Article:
Monday, 24 January 2011

Stirling in Winter

This is Staneybreeks. He stands proud on the belltower of George Cowane's 17th century hospital. When he hears the bells of Hogmanay - so parents tell their credulous children - he dances a wee jig. Any child who stays up late enough on Hogmanay is liable to disprove this story. On confronting their parents, they are told, with devastating adult logic, the obvious truth: auld Staneybreeks has stood under the bells for so long he has gone deaf.

Eastern approach to Stirling:

We are in Stirling's Old Town. Like Edinburgh, old Stirling consists of a castle on a rock with a medieval town straggling down the slope behind. In many ways Stirling's old town is more historic than Edinburgh's - here is the Earl of Mar's Wark, here is Argyll's lodging, the medieval Kirk of the Holy Rude and Stirling Brig, the strategic river crossing which split Scotland in two. However Edinburgh's Old Town is larger, better preserved and more bustling than Stirling's, which has some jarring modern obtrusions in the streetscape.

Old Town streetscape:

Yet somehow you are closer to authentic history at Stirling, which retains a small-town and resolutely uncosmopolitan feel. It is dominated by its castle, beseiged innumerable times from pre-history to 1746. During the Wars of Independence it was the last Scottish castle to fall to Edward I (in 1304), and was the last to return to the Scottish liberators, in 1314 - thanks to the battle of Bannockburn. Alexander I and William I died here in the 12th and 13th centuries, and most of the Stuart kings had an intimate relationship with Stirling Castle, the Scottish Windsor.

Castle from Holy Rude graveyard:

James I made Stirling his base on return from captivity in England in 1424 - he'd been captured at sea - and exacted his revenge on his uncle, the Duke of Albany, who had ruled in his name and made no attempt to have him ransomed or released. James II also contributed to the dramatic history of the castle by his 1452 stabbing to death, in a fit of rage, his over-mighty subject the 8th Earl of Douglas at Stirling.

The walls of Stirling are not especially stout: the nature of the rock on which it stands provided much of the defensive requirement, and the buildings inside include a renaissance palace.

On the ramparts:

View from the ramparts:

On our visit it was freezing, the cold slowly accumulating from our toes and fingertips to our core and making itself at home there. We got out of the cold for a while to visit the regimental museum of the Argyll and Sutherland Highlanders, who fought across the globe for the British Empire, then went back out into the cold and into the great hall. The great hall was unheated but, as part of a programme of events, actors playing Victoria and Albert and their entourage were touring the castle in a recreation of Victoria's first visit to Scotland in the 1840s. A band sat in the corner of the hall and played a couple of tunes. A major domo requested that the gathered crowd join in a dance with 'Victoria and Albert', and, with the other tourists, we warmed ourselves up with a waltz and a country dance, cheeks glowing with exercise and delight!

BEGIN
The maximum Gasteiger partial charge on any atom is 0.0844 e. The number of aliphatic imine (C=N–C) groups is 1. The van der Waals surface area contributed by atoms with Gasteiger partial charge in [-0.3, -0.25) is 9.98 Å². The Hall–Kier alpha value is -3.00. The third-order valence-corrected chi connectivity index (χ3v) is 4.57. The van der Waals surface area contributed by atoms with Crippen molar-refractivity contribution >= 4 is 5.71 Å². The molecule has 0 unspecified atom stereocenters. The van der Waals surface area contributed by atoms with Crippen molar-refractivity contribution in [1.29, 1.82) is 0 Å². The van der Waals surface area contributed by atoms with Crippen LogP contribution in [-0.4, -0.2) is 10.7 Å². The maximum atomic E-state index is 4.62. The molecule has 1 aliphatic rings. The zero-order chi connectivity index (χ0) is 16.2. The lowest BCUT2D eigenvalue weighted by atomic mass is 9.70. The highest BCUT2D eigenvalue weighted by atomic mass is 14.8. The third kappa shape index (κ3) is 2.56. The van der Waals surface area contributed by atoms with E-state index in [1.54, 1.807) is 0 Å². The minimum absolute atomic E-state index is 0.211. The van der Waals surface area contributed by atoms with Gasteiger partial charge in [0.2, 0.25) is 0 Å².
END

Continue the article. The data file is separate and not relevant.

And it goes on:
Part of the renaissance block:

The main attraction in the castle, the renaissance palace block, is closed for refurbishment: once it opens this summer the castle will be a must-visit for any Scotophile. It will also be a bit warmer than in winter!


blueskyscotland said...

I Have always prefered Stirling Castle over Edinburgh castle.Its half the price and feels more genuine somehow.Nice pics.The one from the railway line is a belter

Robert Craig said...

>>I Have always prefered Stirling Castle over Edinburgh castle.Its half the price

Spoken like a true Scot!

Robert Craig said...

Stirling castle also seems more like it was in the old days. When you approach Stirling across the Carse of Forth, from Gargunnock, the castle on the rock rises up above the plain, uninterrupted. There's no suburbs to negotiate first like you get with Edinburgh castle.